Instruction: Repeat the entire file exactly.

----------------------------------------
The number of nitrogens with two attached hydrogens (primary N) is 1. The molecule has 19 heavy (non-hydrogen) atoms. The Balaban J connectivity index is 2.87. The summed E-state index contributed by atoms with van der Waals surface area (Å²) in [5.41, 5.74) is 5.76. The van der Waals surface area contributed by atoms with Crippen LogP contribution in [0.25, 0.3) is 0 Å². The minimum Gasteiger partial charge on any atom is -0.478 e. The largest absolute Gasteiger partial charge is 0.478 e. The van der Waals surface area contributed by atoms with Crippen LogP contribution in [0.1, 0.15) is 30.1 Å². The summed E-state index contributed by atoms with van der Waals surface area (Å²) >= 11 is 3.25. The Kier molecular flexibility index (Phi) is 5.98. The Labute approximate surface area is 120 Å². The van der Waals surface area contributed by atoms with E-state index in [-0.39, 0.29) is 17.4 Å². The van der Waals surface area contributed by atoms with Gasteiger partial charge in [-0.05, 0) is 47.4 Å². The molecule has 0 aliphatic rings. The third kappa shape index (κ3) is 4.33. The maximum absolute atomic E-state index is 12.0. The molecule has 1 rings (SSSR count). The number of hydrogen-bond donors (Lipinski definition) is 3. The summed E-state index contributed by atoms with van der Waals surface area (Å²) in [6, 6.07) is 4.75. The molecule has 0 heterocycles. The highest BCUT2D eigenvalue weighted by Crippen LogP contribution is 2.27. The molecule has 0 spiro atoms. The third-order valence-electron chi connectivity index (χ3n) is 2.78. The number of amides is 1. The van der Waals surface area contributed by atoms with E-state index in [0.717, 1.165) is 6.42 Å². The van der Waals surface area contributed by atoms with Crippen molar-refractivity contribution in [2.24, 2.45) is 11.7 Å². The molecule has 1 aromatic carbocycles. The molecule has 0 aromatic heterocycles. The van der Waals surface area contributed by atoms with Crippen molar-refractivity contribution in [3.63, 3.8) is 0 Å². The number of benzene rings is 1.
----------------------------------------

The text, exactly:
The number of nitrogens with two attached hydrogens (primary N) is 1. The molecule has 19 heavy (non-hydrogen) atoms. The Balaban J connectivity index is 2.87. The summed E-state index contributed by atoms with van der Waals surface area (Å²) in [5.41, 5.74) is 5.76. The van der Waals surface area contributed by atoms with Crippen LogP contribution in [0.25, 0.3) is 0 Å². The minimum Gasteiger partial charge on any atom is -0.478 e. The largest absolute Gasteiger partial charge is 0.478 e. The van der Waals surface area contributed by atoms with Crippen LogP contribution in [0.1, 0.15) is 30.1 Å². The summed E-state index contributed by atoms with van der Waals surface area (Å²) >= 11 is 3.25. The Kier molecular flexibility index (Phi) is 5.98. The Labute approximate surface area is 120 Å². The van der Waals surface area contributed by atoms with E-state index in [-0.39, 0.29) is 17.4 Å². The van der Waals surface area contributed by atoms with Gasteiger partial charge in [-0.05, 0) is 47.4 Å². The molecule has 0 aliphatic rings. The third kappa shape index (κ3) is 4.33. The maximum absolute atomic E-state index is 12.0. The molecule has 1 rings (SSSR count). The number of hydrogen-bond donors (Lipinski definition) is 3. The summed E-state index contributed by atoms with van der Waals surface area (Å²) in [6, 6.07) is 4.75. The molecule has 0 heterocycles. The highest BCUT2D eigenvalue weighted by Crippen LogP contribution is 2.27. The molecule has 0 spiro atoms. The third-order valence-electron chi connectivity index (χ3n) is 2.78. The number of amides is 1. The van der Waals surface area contributed by atoms with E-state index in [0.717, 1.165) is 6.42 Å². The van der Waals surface area contributed by atoms with Crippen molar-refractivity contribution in [2.24, 2.45) is 11.7 Å². The molecule has 1 aromatic carbocycles. The molecule has 0 aromatic heterocycles. The van der Waals surface area contributed by atoms with Crippen molar-refractivity contribution in [3.63, 3.8) is 0 Å². The number of benzene rings is 1.